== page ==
And the worst part?  That just makes her want to save him!  That’s not surprising--she’s done all of this because she loves her husband. (The film could easily have been SFR, but there’s no clear romantic arc, and it obviously doesn’t end well.)  But as things often go, someone gets trigger-happy, Evelyn is shot, Will has to upload her to try and “save her consciousness” and the virus takes them both, along with all our iPads, PCs, Androids and other fun toys. Oh, and the essential stuff—would we really want to do without medical or flight computers? Not that we’d need them after the financial collapse.  Pfister only hints at this apocalypse by bracketing his tale with scenes of mild dystopia, a shopkeeper propping open a door with a keyboard, for example.

What are we to think, exactly?  Is it worth the destruction of everything to save our humanity?  Or might we be better off transcending our mere human status into something more?  And what about God? Interesting questions.   Too bad they're lost in this muddled cinematic presentation.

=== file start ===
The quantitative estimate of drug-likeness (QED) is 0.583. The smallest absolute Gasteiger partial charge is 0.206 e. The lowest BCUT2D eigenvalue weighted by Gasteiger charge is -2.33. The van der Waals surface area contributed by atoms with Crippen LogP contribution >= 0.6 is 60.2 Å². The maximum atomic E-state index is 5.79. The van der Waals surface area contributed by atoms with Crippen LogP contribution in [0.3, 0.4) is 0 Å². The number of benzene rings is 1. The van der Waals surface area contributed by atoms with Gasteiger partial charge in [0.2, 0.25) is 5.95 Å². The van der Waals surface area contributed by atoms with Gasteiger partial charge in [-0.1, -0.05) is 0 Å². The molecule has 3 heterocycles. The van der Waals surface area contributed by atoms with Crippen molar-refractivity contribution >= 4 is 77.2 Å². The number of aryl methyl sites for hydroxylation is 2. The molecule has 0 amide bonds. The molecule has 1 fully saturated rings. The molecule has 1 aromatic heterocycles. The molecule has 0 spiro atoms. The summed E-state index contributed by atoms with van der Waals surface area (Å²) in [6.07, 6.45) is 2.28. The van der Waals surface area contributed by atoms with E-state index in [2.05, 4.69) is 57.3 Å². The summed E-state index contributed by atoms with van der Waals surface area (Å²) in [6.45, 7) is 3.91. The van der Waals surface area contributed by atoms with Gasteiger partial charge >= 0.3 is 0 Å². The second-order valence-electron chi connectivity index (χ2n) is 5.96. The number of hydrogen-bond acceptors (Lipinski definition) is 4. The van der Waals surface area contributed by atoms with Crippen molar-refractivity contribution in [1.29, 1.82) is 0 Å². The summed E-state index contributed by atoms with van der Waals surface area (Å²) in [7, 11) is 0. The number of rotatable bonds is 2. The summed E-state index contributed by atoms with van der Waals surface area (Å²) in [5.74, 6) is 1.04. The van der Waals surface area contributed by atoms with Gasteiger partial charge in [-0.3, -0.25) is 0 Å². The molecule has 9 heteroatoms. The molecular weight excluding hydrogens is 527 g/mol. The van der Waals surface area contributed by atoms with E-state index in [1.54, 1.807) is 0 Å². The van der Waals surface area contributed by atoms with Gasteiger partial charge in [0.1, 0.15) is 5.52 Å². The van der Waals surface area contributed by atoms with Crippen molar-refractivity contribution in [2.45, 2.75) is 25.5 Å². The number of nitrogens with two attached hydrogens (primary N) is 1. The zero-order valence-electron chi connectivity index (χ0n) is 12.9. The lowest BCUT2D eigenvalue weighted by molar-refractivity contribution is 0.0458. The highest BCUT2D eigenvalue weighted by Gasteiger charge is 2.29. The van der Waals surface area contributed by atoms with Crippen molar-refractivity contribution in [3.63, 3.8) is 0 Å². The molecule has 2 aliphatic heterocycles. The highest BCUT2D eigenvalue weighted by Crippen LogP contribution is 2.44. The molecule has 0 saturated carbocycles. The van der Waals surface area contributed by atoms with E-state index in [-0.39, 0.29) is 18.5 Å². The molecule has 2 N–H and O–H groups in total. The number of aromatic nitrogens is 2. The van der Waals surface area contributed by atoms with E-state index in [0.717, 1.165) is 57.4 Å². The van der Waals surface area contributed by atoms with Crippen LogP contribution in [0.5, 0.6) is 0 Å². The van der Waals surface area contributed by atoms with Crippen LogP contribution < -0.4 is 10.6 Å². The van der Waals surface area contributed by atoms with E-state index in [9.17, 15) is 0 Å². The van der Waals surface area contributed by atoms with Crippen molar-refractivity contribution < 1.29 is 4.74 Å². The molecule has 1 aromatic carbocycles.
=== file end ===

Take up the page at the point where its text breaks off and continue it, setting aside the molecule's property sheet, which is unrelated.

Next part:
PING PONG

--Congratulations, Pippa, on two years of successfully sailing the sometimes choppy, always exhilarating seas of publication!

--And as for women in SF—yes, we’ve always been here, we’re still here, we will always be here!  Whatever style of SF/SFR you write, make it your own and, when necessary, blaze a new path.  Others will be there to help you on the way and still more will follow behind.

Cheers, Donna





4 comments:

  1. Thanks, Donna. I had high hopes for this one, but alas. Sounds like yet another SF/R film gone wrong. Maybe I'll tune in on pay per view but I bulk at paying a first-run theatre ticket price for yet another lackluster film.

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  2. Thanks Donna! Hmm, I like Johnny Depp but that sounds like something that would make me rage. Still seething somewhat over Oblivion. Hubs says I'm overreacting, but in our household I'M the technician. So why couldn't they BOTH go out or take it in turns? Nope, has to be the guy. Again.

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  3. I'm not sure why Hollywood just can't get it right with these kinds of films. Too many newbie writers, I suspect. (That was the case here.) But if you want a GREAT SF epic in the old school tradition of the Golden Age, check out the new GODZILLA. I'll be reviewing that one next week.